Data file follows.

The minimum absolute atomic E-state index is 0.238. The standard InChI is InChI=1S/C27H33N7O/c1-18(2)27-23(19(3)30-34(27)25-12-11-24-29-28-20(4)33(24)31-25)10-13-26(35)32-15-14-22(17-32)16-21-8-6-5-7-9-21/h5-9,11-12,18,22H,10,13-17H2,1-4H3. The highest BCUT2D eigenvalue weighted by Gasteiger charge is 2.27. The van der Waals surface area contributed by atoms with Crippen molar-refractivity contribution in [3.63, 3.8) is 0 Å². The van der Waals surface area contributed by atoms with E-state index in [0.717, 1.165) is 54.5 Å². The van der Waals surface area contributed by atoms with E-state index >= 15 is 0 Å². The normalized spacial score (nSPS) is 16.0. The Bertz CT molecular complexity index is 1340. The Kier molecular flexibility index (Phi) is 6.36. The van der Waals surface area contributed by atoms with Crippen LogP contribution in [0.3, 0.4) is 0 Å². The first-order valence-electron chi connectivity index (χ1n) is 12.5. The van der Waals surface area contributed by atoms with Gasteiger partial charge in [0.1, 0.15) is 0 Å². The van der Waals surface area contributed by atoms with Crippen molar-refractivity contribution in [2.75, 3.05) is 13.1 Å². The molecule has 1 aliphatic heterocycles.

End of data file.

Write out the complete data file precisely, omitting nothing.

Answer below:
The minimum absolute atomic E-state index is 0.238. The standard InChI is InChI=1S/C27H33N7O/c1-18(2)27-23(19(3)30-34(27)25-12-11-24-29-28-20(4)33(24)31-25)10-13-26(35)32-15-14-22(17-32)16-21-8-6-5-7-9-21/h5-9,11-12,18,22H,10,13-17H2,1-4H3. The highest BCUT2D eigenvalue weighted by Gasteiger charge is 2.27. The van der Waals surface area contributed by atoms with Crippen molar-refractivity contribution in [3.63, 3.8) is 0 Å². The van der Waals surface area contributed by atoms with E-state index in [0.717, 1.165) is 54.5 Å². The van der Waals surface area contributed by atoms with E-state index >= 15 is 0 Å². The normalized spacial score (nSPS) is 16.0. The Bertz CT molecular complexity index is 1340. The Kier molecular flexibility index (Phi) is 6.36. The van der Waals surface area contributed by atoms with Crippen LogP contribution in [0.3, 0.4) is 0 Å². The first-order valence-electron chi connectivity index (χ1n) is 12.5. The van der Waals surface area contributed by atoms with Gasteiger partial charge in [0.1, 0.15) is 0 Å². The van der Waals surface area contributed by atoms with Crippen molar-refractivity contribution in [2.75, 3.05) is 13.1 Å². The molecule has 1 aliphatic heterocycles.